It seems an odd thing to complain about in a movie that some people have found so revelatory, but I thought Inception would have been much better with about 95 percent fewer rounds of ammunition being fired. At a certain point I started asking myself: Why, in a movie about descending through dream layers and opening secret “basements” and “safes” of the subconscious, does someone always have to be firing a goddamn gun?
And it was that inane James Bond gunplay, where the protagonists are chased in a van by eight cars full of men with AK47s, or through narrow alleys by groups of men with AK47s, and brick dust or automotive glass is exploding around the heroes’ heads, but nobody gets shot. At a certain point you concede that their not being hit is built into the gunmen’s parameters or something – “They’re just projections; projections can’t aim for shit” – and so why should you have the movie stress response regarding endangered heroes instead of just a building weariness at the literally monotonous chk-chk-chk-chk-chk-chk of gunfire that – who are we kidding? – isn’t going to hit anybody (and even if it does, it’s only the dream guy, not the real guy…sigh). In the climactic mash-up of dream-layers, several of the operatives mount a hill, on skis, and look upon a magnificent snowy vista, and you think, ah, so peaceful, respite from the endless motorized chasing and futile machine-gunning, but then this scene devolves into a chase of our heroes by men on motorized skis wielding, yes, machine guns, which they fire without pause but which don’t hit anyone because the guys firing them are just projections, and projections can’t aim for shit, apparently.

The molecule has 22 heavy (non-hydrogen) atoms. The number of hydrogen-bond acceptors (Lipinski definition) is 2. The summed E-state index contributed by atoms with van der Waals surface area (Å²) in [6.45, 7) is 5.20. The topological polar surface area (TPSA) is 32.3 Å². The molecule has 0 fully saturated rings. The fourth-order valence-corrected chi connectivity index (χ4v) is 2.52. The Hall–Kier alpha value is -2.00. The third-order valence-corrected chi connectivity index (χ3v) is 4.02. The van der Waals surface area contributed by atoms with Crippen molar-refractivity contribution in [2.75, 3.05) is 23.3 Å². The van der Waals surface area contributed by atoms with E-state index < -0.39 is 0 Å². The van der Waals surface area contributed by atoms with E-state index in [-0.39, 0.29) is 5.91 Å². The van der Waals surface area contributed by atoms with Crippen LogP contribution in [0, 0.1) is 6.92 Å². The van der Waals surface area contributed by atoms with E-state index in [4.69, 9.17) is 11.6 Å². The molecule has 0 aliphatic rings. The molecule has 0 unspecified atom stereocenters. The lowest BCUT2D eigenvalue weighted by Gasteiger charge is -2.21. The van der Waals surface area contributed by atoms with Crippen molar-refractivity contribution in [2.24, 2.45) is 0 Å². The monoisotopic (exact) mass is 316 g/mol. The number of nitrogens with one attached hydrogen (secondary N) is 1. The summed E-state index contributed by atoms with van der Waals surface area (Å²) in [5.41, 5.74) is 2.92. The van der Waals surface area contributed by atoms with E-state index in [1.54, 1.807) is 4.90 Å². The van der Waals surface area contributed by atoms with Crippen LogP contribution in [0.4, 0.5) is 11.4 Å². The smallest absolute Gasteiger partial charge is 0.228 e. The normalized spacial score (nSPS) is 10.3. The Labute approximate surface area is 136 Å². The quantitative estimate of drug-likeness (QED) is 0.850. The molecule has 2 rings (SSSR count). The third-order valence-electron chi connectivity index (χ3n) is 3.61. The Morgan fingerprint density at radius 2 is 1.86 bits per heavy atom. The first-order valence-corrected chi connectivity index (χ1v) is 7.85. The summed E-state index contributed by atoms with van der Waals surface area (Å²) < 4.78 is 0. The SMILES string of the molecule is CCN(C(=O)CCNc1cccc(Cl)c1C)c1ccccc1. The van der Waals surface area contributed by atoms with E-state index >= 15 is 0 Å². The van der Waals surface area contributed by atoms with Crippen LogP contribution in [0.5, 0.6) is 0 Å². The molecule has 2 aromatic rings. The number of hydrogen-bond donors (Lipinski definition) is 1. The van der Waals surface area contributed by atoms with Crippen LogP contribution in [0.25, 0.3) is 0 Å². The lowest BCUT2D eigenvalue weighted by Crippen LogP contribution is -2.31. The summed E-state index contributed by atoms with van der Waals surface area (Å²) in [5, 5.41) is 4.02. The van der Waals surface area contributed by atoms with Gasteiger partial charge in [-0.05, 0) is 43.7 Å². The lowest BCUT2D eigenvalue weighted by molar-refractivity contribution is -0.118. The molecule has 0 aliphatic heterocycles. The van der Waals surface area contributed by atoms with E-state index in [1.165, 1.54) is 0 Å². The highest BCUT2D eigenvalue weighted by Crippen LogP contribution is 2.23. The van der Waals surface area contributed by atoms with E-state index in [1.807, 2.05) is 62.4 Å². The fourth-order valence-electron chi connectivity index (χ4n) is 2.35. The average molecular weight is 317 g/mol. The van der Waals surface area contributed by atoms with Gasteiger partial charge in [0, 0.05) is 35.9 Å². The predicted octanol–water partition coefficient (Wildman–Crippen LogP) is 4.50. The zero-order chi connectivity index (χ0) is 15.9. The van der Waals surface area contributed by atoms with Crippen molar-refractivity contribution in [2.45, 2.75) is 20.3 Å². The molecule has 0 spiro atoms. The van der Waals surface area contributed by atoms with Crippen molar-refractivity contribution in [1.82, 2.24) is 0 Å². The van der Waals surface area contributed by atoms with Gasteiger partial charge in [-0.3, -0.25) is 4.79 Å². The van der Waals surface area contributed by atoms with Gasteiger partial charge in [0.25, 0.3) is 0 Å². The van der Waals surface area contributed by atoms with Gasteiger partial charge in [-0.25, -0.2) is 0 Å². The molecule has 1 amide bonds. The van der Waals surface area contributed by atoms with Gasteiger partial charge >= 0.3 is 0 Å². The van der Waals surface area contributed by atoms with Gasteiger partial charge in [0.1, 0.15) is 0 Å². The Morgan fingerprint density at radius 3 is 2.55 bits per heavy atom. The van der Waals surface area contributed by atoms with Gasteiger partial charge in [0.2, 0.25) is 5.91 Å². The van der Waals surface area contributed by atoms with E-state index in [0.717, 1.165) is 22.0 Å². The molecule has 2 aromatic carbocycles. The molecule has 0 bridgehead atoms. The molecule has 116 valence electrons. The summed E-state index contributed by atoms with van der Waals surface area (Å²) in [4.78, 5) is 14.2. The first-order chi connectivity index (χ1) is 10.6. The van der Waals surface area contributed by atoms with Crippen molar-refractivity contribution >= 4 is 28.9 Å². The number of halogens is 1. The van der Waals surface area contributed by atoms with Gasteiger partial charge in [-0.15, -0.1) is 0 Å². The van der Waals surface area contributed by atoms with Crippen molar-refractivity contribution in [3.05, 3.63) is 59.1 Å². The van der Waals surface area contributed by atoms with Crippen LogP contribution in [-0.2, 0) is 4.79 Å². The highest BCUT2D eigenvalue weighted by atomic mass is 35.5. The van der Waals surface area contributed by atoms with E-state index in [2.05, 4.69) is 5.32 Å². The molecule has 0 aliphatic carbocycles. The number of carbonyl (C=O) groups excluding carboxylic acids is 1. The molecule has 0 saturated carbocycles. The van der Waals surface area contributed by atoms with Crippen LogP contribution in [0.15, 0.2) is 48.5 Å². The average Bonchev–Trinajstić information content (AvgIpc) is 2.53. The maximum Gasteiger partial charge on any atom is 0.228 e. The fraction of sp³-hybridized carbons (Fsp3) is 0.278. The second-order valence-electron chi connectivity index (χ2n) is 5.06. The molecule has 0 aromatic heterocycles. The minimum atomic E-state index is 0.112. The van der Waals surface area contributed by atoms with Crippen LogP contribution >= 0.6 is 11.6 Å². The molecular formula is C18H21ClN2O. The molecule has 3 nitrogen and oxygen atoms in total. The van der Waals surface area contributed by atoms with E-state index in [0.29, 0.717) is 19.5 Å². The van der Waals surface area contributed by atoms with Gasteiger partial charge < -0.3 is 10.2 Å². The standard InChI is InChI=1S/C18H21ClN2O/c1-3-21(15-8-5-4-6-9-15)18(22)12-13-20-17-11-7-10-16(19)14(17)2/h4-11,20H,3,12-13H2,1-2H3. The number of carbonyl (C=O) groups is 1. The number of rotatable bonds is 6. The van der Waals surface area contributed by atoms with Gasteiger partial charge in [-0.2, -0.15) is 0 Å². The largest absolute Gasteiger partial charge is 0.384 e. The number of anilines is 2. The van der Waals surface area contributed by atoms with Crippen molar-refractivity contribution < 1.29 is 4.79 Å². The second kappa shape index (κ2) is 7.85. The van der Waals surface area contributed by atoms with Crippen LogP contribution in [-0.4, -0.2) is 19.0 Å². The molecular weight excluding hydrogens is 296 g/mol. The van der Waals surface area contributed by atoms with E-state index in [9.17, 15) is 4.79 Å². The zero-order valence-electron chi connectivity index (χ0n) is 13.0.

Partway through the movie I had an intelligent-seeming thought in defense of the film’s mode of portraying dreams – against critics who said its dreams were undreamlike, and in the bad way of being not weird enough, not Lynchian enough. I love Lynchian movie dreams because I think they are accurately dreamlike in their uncanny weirdness (and I have this odd idea that the secret inner purpose of movies is to be dreams, to achieve surreality, so that every filmmaker is secretly trying and inevitably failing to be either Lynch or Buñuel (I did say it was an odd idea)). But I thought, wait, these are shared dreams. People dreaming together would impose an order on the symbolic flux that lone dreamers don’t have the perspective for. The shock of another (sub)consciousness would force them to leave aside their silly, private, random tokens of dream-meaning and strive for something communicable. Shared language would be the means of ascending from sub- to self-consciousness and so, with others’ help, we could be dreaming but also awake. I had about a half-hour of feeling like the Jürgen Habermas of movie dreams, grooving on the idea of the ordering power of dream discourse, dream intersubjectivity, but then we ended up in a dream that was just Leonardo DiCaprio’s and he apparently didn’t need anybody else’s help in ordering his dream into something dumbly expository and undreamlike, styled as a kind of noir pop-psychology, the combined sensibilities of Raymond Chandler and, like, Oprah. So after all that, I ended up agreeing with the sophisticates and the snobs who were bugged by Inception‘s populist dream logic. I mean, with all those different dreams, they could have had at least one where Leonardo goes to pick up a gun but he can’t because his hands have turned into flippers, or he goes to fire a gun but he can’t because the gun barrel is sort of drooping, and then the camera goes to Leonardo’s face, which has an embarrassed but not entirely surprised look on it.